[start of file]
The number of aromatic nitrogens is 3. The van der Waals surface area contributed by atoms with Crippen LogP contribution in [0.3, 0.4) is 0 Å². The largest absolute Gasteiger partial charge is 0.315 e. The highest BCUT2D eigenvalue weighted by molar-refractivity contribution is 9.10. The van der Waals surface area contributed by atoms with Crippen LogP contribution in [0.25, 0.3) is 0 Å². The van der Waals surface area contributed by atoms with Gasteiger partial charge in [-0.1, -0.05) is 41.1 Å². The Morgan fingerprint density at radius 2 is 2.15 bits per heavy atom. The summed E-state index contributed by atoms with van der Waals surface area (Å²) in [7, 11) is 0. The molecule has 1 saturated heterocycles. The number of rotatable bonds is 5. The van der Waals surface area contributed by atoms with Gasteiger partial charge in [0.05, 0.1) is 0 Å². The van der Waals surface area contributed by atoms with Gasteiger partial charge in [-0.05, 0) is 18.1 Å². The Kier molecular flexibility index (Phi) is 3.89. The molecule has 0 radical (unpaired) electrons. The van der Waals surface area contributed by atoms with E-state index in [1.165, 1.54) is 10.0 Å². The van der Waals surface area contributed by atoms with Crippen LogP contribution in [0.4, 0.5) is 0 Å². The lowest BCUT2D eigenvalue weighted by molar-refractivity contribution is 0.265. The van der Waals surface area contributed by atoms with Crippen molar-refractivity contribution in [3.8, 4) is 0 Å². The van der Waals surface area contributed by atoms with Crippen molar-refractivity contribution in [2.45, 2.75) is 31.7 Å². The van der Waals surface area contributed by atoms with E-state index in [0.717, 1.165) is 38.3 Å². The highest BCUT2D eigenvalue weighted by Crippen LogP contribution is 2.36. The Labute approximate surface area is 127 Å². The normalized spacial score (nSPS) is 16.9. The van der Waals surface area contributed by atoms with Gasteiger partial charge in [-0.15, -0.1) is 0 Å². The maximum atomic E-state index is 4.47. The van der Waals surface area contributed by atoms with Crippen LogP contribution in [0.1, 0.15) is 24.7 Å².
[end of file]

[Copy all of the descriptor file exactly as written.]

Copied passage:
The number of aromatic nitrogens is 3. The van der Waals surface area contributed by atoms with Crippen LogP contribution in [0.3, 0.4) is 0 Å². The largest absolute Gasteiger partial charge is 0.315 e. The highest BCUT2D eigenvalue weighted by molar-refractivity contribution is 9.10. The van der Waals surface area contributed by atoms with Crippen LogP contribution in [0.25, 0.3) is 0 Å². The van der Waals surface area contributed by atoms with Gasteiger partial charge in [-0.1, -0.05) is 41.1 Å². The Morgan fingerprint density at radius 2 is 2.15 bits per heavy atom. The summed E-state index contributed by atoms with van der Waals surface area (Å²) in [7, 11) is 0. The molecule has 1 saturated heterocycles. The number of rotatable bonds is 5. The van der Waals surface area contributed by atoms with Gasteiger partial charge in [0.05, 0.1) is 0 Å². The van der Waals surface area contributed by atoms with Gasteiger partial charge in [-0.05, 0) is 18.1 Å². The Kier molecular flexibility index (Phi) is 3.89. The molecule has 0 radical (unpaired) electrons. The van der Waals surface area contributed by atoms with E-state index in [1.165, 1.54) is 10.0 Å². The van der Waals surface area contributed by atoms with Crippen LogP contribution in [0.4, 0.5) is 0 Å². The lowest BCUT2D eigenvalue weighted by molar-refractivity contribution is 0.265. The van der Waals surface area contributed by atoms with Crippen molar-refractivity contribution in [3.8, 4) is 0 Å². The van der Waals surface area contributed by atoms with Crippen molar-refractivity contribution in [2.45, 2.75) is 31.7 Å². The van der Waals surface area contributed by atoms with E-state index in [0.717, 1.165) is 38.3 Å². The highest BCUT2D eigenvalue weighted by Crippen LogP contribution is 2.36. The Labute approximate surface area is 127 Å². The normalized spacial score (nSPS) is 16.9. The van der Waals surface area contributed by atoms with Gasteiger partial charge in [-0.15, -0.1) is 0 Å². The maximum atomic E-state index is 4.47. The van der Waals surface area contributed by atoms with Crippen LogP contribution in [0.1, 0.15) is 24.7 Å².